Growth and development with special reference to domestic animals XXXIII: Efficiency of work horses of different ages and body weights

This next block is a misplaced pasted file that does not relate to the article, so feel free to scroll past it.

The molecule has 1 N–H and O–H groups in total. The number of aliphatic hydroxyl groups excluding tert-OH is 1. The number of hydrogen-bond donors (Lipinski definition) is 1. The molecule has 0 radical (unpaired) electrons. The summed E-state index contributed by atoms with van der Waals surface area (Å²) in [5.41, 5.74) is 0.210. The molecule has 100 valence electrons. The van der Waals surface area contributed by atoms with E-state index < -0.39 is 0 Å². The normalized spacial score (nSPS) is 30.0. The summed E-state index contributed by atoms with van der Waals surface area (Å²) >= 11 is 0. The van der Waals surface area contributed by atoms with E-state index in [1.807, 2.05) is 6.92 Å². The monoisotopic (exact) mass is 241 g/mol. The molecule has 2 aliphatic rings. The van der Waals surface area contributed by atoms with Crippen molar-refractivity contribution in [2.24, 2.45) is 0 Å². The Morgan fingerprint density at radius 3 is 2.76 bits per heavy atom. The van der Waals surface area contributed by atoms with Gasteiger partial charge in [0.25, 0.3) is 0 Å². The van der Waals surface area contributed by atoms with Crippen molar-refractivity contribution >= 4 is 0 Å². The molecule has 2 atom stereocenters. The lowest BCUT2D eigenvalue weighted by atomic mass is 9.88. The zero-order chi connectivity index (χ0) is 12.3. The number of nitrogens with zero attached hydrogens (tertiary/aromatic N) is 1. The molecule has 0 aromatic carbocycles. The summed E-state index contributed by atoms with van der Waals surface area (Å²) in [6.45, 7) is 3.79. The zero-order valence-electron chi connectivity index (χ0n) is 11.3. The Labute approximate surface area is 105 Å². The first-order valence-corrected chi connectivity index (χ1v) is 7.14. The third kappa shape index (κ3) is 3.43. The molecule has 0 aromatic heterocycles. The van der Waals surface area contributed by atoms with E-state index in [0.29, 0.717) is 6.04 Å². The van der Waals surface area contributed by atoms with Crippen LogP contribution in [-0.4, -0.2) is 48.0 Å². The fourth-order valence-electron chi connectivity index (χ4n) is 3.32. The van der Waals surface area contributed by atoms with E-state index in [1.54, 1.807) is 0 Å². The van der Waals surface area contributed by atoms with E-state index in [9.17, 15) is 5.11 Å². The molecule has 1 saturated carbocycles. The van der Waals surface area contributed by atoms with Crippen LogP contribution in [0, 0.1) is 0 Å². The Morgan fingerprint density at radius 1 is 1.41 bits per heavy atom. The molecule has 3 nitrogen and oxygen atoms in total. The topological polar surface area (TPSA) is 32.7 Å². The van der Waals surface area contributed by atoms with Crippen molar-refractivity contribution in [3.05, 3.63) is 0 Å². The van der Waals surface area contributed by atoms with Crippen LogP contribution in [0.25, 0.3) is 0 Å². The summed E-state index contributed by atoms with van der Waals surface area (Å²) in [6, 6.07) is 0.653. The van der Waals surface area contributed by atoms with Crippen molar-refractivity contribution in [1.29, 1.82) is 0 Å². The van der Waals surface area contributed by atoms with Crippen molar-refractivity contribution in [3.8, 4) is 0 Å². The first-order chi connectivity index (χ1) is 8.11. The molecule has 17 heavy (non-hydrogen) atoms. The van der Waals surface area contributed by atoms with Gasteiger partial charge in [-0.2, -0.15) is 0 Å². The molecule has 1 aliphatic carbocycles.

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A simple method is described for measuring the energy cost of work in horses. Data are presented on the energy cost of pulling graded loads at different speeds on a horizontal plane (treadmill). A large Percheron gelding, a Percheron colt and two Shetland ponies were employed in this work. It is shown that the gross or overall energetic efficiency of work under these conditions increases with increasing rate of work approaching an efficiency of 25% as a limit. If the overhead cost of standing at rest and of walking is deducted from the total energy expense then the resulting absolute efficiency is practically constant, and is of the order of 34%. It is shown that while the overall efficiency of work in large and small horses is the same if they are doing work at rates proportional to their body weights, yet the greater maintenance cost of large animals when at rest results in a relatively greater feed cost in larger animals, and, therefore, lower net efficiency. The detailed numerical data as well as graphs and equations relating the variables are presented for energy metabolism and cardiorespiratory activities.